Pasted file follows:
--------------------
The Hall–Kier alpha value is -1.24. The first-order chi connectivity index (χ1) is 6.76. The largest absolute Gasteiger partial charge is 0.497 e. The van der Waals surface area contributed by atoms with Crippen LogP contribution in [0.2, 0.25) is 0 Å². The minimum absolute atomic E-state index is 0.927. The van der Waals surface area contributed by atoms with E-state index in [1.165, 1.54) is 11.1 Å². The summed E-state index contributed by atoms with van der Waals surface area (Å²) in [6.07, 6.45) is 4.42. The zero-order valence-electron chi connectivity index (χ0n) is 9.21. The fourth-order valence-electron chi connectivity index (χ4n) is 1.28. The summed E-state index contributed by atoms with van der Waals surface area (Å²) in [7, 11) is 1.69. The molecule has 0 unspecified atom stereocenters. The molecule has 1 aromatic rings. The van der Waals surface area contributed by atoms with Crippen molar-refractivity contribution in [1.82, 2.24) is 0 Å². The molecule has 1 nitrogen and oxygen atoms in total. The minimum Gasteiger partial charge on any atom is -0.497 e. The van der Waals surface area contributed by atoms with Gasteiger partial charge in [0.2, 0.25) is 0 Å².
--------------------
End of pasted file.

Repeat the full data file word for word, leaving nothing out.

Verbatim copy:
The Hall–Kier alpha value is -1.24. The first-order chi connectivity index (χ1) is 6.76. The largest absolute Gasteiger partial charge is 0.497 e. The van der Waals surface area contributed by atoms with Crippen LogP contribution in [0.2, 0.25) is 0 Å². The minimum absolute atomic E-state index is 0.927. The van der Waals surface area contributed by atoms with E-state index in [1.165, 1.54) is 11.1 Å². The summed E-state index contributed by atoms with van der Waals surface area (Å²) in [6.07, 6.45) is 4.42. The zero-order valence-electron chi connectivity index (χ0n) is 9.21. The fourth-order valence-electron chi connectivity index (χ4n) is 1.28. The summed E-state index contributed by atoms with van der Waals surface area (Å²) in [7, 11) is 1.69. The molecule has 0 unspecified atom stereocenters. The molecule has 1 aromatic rings. The van der Waals surface area contributed by atoms with Crippen molar-refractivity contribution in [1.82, 2.24) is 0 Å². The molecule has 1 nitrogen and oxygen atoms in total. The minimum Gasteiger partial charge on any atom is -0.497 e. The van der Waals surface area contributed by atoms with Gasteiger partial charge in [0.2, 0.25) is 0 Å².